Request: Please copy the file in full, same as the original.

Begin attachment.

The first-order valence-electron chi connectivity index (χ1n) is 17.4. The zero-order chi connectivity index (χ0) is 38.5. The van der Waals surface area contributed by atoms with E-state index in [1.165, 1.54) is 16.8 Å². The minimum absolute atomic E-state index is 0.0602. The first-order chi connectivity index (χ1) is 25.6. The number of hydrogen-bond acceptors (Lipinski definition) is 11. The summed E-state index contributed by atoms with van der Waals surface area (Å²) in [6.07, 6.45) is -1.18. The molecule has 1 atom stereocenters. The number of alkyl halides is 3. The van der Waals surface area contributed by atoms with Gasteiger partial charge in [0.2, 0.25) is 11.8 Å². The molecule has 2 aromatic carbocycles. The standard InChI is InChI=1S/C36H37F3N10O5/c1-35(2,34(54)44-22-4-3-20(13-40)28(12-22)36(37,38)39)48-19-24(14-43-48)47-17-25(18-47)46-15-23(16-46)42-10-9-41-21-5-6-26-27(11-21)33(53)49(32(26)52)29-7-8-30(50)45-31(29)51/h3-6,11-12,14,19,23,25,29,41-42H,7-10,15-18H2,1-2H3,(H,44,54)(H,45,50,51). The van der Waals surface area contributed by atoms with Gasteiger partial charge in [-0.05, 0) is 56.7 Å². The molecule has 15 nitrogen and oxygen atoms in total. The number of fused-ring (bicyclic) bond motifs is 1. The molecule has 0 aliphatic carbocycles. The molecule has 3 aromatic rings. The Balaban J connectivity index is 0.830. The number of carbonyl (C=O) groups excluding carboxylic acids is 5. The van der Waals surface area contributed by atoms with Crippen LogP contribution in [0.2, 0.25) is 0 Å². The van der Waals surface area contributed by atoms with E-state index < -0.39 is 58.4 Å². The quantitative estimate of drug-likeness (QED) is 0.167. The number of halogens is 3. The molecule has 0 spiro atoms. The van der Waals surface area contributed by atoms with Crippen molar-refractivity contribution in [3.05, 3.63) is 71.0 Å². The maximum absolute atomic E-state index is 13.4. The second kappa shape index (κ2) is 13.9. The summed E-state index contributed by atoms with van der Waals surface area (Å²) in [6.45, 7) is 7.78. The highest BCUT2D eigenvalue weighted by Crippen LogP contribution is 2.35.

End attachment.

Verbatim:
The first-order valence-electron chi connectivity index (χ1n) is 17.4. The zero-order chi connectivity index (χ0) is 38.5. The van der Waals surface area contributed by atoms with E-state index in [1.165, 1.54) is 16.8 Å². The minimum absolute atomic E-state index is 0.0602. The first-order chi connectivity index (χ1) is 25.6. The number of hydrogen-bond acceptors (Lipinski definition) is 11. The summed E-state index contributed by atoms with van der Waals surface area (Å²) in [6.07, 6.45) is -1.18. The molecule has 1 atom stereocenters. The number of alkyl halides is 3. The van der Waals surface area contributed by atoms with Gasteiger partial charge in [0.2, 0.25) is 11.8 Å². The molecule has 2 aromatic carbocycles. The standard InChI is InChI=1S/C36H37F3N10O5/c1-35(2,34(54)44-22-4-3-20(13-40)28(12-22)36(37,38)39)48-19-24(14-43-48)47-17-25(18-47)46-15-23(16-46)42-10-9-41-21-5-6-26-27(11-21)33(53)49(32(26)52)29-7-8-30(50)45-31(29)51/h3-6,11-12,14,19,23,25,29,41-42H,7-10,15-18H2,1-2H3,(H,44,54)(H,45,50,51). The van der Waals surface area contributed by atoms with Gasteiger partial charge in [-0.05, 0) is 56.7 Å². The molecule has 15 nitrogen and oxygen atoms in total. The number of fused-ring (bicyclic) bond motifs is 1. The molecule has 0 aliphatic carbocycles. The molecule has 3 aromatic rings. The Balaban J connectivity index is 0.830. The number of carbonyl (C=O) groups excluding carboxylic acids is 5. The van der Waals surface area contributed by atoms with Crippen LogP contribution in [0.2, 0.25) is 0 Å². The van der Waals surface area contributed by atoms with E-state index < -0.39 is 58.4 Å². The quantitative estimate of drug-likeness (QED) is 0.167. The number of halogens is 3. The molecule has 0 spiro atoms. The van der Waals surface area contributed by atoms with Crippen molar-refractivity contribution in [3.05, 3.63) is 71.0 Å². The maximum absolute atomic E-state index is 13.4. The second kappa shape index (κ2) is 13.9. The summed E-state index contributed by atoms with van der Waals surface area (Å²) in [6.45, 7) is 7.78. The highest BCUT2D eigenvalue weighted by Crippen LogP contribution is 2.35.